I may not have met with Andy personally, but have certainly exchanged a few emails with him - as I’ve said in a previous post, it was because of him that I am now connected with the most brilliant minds in the business.

Thank you, Andy. Jeanne and family - please do take care of yourselves as well.

On February 9th, 2009 at 7:39 am, elliot noss said:

andy has touched so many of us and certainly this morning you have to.

send my love please.

On February 9th, 2009 at 7:42 am, Jeffrey Eisenberg said:

I’ll miss Andy. Please let him know we won’t stop thinking about him.

On February 9th, 2009 at 8:07 am, Kendall said:

I know and respect what it must have taken to write, to blog, publicly, when that is not your way. What you have shared is amazing and a great gift. I wish you quiet peace and perfect eye contact with Andy in the remaining time.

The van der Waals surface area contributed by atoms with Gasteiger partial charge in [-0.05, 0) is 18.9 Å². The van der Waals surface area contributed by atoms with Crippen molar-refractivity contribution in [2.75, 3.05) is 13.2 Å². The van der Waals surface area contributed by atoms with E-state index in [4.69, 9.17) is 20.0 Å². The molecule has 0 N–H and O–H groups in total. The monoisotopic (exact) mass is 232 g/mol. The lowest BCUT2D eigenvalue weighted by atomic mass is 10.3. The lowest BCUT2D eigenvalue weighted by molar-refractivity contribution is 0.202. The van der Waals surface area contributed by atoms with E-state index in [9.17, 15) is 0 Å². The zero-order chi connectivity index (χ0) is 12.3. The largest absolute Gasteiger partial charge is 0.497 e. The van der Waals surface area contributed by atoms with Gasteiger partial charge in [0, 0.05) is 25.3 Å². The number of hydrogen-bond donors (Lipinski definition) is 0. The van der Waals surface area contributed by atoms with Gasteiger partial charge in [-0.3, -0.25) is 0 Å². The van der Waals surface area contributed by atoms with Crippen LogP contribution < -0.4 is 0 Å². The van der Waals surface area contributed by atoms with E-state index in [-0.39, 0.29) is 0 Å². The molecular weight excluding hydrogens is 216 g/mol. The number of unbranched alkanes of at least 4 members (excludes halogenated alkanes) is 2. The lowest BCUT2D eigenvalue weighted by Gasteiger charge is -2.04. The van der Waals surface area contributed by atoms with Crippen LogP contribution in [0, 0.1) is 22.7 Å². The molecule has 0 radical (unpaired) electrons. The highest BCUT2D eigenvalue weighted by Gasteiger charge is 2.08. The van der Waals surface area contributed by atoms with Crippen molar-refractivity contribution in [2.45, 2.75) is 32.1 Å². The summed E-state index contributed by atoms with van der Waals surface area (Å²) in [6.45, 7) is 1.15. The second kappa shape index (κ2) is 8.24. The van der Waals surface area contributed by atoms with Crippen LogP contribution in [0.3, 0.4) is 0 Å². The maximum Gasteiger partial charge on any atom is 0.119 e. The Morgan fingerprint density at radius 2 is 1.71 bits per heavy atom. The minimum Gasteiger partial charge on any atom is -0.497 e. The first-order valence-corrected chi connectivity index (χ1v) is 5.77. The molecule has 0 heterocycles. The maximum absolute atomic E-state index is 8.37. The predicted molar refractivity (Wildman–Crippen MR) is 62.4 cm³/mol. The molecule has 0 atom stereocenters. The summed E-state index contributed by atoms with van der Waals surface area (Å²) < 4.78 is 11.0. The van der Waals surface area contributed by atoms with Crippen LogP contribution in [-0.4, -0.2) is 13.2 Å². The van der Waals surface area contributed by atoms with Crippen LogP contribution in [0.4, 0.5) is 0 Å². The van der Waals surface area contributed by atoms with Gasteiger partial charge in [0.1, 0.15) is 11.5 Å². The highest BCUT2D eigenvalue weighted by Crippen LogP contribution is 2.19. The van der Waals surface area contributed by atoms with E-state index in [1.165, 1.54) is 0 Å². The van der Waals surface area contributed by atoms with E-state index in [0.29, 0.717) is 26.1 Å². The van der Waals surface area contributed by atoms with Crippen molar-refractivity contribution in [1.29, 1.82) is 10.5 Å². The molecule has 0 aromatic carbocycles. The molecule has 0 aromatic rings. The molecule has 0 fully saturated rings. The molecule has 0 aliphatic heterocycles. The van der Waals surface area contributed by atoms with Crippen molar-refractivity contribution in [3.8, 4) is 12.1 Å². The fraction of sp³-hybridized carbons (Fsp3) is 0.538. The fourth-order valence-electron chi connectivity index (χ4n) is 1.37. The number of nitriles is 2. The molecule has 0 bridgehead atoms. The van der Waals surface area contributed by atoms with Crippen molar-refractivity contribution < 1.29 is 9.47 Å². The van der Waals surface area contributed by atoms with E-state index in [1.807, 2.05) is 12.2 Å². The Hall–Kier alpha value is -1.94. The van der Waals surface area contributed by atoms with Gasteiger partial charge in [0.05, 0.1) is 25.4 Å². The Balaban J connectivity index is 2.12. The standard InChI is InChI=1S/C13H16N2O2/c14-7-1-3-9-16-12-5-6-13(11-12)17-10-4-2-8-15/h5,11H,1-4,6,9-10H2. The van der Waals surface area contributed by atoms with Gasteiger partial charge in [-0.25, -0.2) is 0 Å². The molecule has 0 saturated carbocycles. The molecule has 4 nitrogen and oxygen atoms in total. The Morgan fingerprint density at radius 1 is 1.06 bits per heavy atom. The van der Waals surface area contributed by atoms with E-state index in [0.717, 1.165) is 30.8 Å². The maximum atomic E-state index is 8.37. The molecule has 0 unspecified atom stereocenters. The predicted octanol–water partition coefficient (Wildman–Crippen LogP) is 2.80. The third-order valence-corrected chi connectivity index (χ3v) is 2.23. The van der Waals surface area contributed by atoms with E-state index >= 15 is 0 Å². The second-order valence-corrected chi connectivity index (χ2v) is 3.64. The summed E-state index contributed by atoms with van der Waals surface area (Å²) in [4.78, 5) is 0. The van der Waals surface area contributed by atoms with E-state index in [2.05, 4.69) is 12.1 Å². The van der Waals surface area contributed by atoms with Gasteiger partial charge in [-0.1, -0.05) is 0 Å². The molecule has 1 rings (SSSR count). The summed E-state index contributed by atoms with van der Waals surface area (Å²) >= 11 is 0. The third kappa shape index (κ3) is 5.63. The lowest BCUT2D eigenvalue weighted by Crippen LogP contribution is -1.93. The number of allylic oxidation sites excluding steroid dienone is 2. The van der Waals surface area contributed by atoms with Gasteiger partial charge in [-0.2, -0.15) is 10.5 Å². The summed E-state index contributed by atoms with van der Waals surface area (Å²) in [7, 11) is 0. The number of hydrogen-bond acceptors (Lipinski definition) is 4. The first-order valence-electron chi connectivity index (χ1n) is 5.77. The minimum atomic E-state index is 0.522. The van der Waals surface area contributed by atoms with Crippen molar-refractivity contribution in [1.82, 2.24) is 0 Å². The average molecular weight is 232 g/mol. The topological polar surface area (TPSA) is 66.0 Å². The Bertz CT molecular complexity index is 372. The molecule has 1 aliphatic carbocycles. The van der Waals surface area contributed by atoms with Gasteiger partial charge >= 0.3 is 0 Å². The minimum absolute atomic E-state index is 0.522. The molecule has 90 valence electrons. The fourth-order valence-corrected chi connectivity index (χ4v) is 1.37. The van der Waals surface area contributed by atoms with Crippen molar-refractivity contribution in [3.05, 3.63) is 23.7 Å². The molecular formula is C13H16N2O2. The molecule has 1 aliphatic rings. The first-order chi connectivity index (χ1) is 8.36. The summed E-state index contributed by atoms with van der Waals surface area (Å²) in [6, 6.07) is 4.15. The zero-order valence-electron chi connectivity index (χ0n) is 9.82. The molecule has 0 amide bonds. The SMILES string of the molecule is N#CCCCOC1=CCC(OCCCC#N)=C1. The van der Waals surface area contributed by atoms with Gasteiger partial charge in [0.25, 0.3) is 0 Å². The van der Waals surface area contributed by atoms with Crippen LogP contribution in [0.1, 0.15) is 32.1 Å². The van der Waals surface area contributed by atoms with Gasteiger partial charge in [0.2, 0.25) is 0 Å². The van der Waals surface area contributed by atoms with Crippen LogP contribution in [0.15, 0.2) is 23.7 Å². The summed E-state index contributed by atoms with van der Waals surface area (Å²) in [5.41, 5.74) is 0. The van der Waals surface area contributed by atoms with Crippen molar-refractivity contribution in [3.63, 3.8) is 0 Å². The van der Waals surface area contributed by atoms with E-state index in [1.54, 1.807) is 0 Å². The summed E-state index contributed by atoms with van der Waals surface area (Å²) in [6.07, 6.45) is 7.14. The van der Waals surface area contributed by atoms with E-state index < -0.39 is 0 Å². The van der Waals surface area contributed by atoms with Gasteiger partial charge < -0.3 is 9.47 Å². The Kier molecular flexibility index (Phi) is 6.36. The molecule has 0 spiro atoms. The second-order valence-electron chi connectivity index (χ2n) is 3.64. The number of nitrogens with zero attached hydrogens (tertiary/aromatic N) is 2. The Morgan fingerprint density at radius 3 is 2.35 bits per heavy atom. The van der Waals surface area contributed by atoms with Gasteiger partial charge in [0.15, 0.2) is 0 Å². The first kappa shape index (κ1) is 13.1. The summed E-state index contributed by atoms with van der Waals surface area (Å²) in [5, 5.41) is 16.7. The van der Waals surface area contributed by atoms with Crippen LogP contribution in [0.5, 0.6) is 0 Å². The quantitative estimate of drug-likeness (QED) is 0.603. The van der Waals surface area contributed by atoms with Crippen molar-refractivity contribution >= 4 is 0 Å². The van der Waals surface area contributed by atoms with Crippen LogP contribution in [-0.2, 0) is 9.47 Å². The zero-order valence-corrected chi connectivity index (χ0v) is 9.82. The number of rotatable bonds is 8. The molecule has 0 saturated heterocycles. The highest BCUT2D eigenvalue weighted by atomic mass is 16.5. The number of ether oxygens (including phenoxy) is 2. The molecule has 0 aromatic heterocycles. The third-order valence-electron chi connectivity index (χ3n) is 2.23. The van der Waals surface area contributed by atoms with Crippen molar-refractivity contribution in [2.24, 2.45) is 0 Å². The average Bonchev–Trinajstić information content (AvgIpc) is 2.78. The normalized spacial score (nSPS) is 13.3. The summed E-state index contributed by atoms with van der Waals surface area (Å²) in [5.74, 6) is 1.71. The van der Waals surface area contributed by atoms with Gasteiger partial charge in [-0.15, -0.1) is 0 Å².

On February 9th, 2009 at 10:17 am, Pernilla Carlén (lindbergh) said:

Thank You for sharing in such a personal way. So stong. I´m sitting here with tears in my eyes. I´m so sad for You and Andy. God bless You!
Love Pernilla

Ps I don´t know if you remember but I visted Andys house in the summer of 2002 with my family. Maybe we met. I used to be Hannas babysitter

On February 9th, 2009 at 7:11 pm, Ed said:

Thank You Jeanne. We do want to know.
I hope it was healing for you to write that.

Good health to you,

On February 9th, 2009 at 7:22 pm, Jeff Walker said:


You wrote:

“I was drawn to his extreme openness, honesty and his story”

Yes - we all were.

Thank you for sharing in such a personal and tender way. It is hard to read about Andy slipping away, but your beautiful sharing truly helps.

It’s been a privilege knowing Andy. I left every interaction I had with him with a smile. As you said, he truly is a lovely man.

- Jeff